Here at Pitt, we take Friday’s seriously, especially in the Woodcock Honors Fellowship Program. We hit the streets running, busing to Bakery Square to visit Google Pittsburgh.
Arriving at Google, Mike, a Senior Manager at Google, gave an office tour and described the culture, goals, and atmosphere here in Google Pittsburgh. Google Pittsburgh has been an innovation hub for the billion-dollar firm; specifically, Google Express was pioneered here in Pittsburgh, which is a Google project to compete with Amazon Prime’s two-day shipping. With Google Express, customers order products through Google but are shipped to customers via local suppliers, like a local Target, grocery store, or other commercial retailers. Not only does it directly compete with Amazon Prime, but it benefits the retail market to compete with the powerhouse that Amazon now has become.
Google’s culture is unique, however, their interpersonal relationships are not completely unusual. While Google aims to make executives more approachable for new employees, their team-oriented culture is a norm in the business industry today. Both EY and Google have days of volunteer service, pride themselves in valuing every employees’ voice, celebrate together, and offer flexibility. However, Google stands out in its relaxed atmosphere. Employees wear t-shirts, shorts, and bring their pets to work. There are massage areas, open concept office designs, dozens of mini kitchens offering meals and snacks, and even a personally owned coffee shop. The culture at Google is projected as a place of not work, but fun, where work isn’t classified as “work”.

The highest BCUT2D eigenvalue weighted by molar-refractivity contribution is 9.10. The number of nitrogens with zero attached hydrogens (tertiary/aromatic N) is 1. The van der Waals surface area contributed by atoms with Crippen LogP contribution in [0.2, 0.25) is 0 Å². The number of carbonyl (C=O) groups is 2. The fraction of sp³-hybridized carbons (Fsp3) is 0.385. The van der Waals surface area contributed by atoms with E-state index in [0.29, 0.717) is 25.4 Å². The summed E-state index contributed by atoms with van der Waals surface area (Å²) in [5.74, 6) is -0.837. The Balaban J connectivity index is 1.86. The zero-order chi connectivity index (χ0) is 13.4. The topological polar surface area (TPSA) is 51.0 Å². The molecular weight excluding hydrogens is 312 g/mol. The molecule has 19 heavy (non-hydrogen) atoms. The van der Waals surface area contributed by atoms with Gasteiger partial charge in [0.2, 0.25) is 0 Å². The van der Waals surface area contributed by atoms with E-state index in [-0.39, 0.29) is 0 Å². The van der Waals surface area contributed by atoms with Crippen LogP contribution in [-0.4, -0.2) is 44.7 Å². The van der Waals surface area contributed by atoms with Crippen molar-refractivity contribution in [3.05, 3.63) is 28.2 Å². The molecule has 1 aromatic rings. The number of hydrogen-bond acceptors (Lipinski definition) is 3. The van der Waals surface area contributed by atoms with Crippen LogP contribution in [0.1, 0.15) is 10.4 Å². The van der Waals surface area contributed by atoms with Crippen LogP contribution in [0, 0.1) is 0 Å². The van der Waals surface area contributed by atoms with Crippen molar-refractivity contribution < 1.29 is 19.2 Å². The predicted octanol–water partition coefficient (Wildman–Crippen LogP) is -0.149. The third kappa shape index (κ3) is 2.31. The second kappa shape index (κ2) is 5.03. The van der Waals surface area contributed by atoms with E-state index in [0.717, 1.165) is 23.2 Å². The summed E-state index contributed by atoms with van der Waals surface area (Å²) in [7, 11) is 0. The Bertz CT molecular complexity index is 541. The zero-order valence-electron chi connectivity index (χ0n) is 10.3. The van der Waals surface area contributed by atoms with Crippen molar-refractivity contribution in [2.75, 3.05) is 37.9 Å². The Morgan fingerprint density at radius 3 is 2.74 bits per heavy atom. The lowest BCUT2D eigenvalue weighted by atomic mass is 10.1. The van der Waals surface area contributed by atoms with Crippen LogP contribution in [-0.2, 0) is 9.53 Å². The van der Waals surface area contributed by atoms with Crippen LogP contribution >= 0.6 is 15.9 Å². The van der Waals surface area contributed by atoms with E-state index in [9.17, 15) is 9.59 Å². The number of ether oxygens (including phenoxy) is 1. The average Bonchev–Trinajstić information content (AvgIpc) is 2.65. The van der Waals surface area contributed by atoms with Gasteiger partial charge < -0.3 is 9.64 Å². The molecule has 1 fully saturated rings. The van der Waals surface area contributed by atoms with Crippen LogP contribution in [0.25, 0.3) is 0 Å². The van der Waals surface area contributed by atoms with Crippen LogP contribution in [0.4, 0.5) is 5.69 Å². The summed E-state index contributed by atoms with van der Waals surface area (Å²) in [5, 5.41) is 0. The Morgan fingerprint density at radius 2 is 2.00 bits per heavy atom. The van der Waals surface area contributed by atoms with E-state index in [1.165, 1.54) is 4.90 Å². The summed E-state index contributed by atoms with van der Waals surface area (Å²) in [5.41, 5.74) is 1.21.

Google allows 20 percent of each employee’s day to be dedicated to personal matters, such as personal goals, or volunteerism. Google’s influence on the surrounding area focuses on education. Google brings over 700 high school students through their office in Pittsburgh for various educational programs. Mike, our host, has a personal goal of helping to energize new entrepreneurship in Pittsburgh, and to help start-ups gain the resources they need. Recently, Google Pittsburgh installed an entire WiFi system for a local start-up. Their involvement in surrounding Pittsburgh communities benefits their community development with their education and resource allocation offerings, but they also provide economic development with start-ups as they aid them in transitioning into influential businesses.
Because of their involvement, Google creates a more supportive stakeholder management team; their local involvement helps create a positive image for Google and can provide Google with new customers. Therefore, stakeholders have a newly developed loyalty to the company and do not interfere with Google’s innovations. Google takes a proactive stance in responding to stakeholders because it best serves their needs to remain profitable.
Google’s involvement reflects their open systems policy, and how they interact with their surrounding environment. Google, through their educational and volunteerism policies, give applied authorities to their employees and promote open system decisions. By empowering their employees and their local communities, Google is empowering themselves.
We concluded the day today with Guest Speaker Dr. Atkin, the author of our textbook, Managing in Complex Environments. Dr. Atkin was energetic, and was a very interactive professor, taking us through his perspective of management theory, specifically within chapter three. Dr. Atkin is knowledgeable and provided a simplistic model by looking at the industry, and how Porter’s 5 forces influence each industry. It was an enjoyable class and I look forward to talking to him again soon.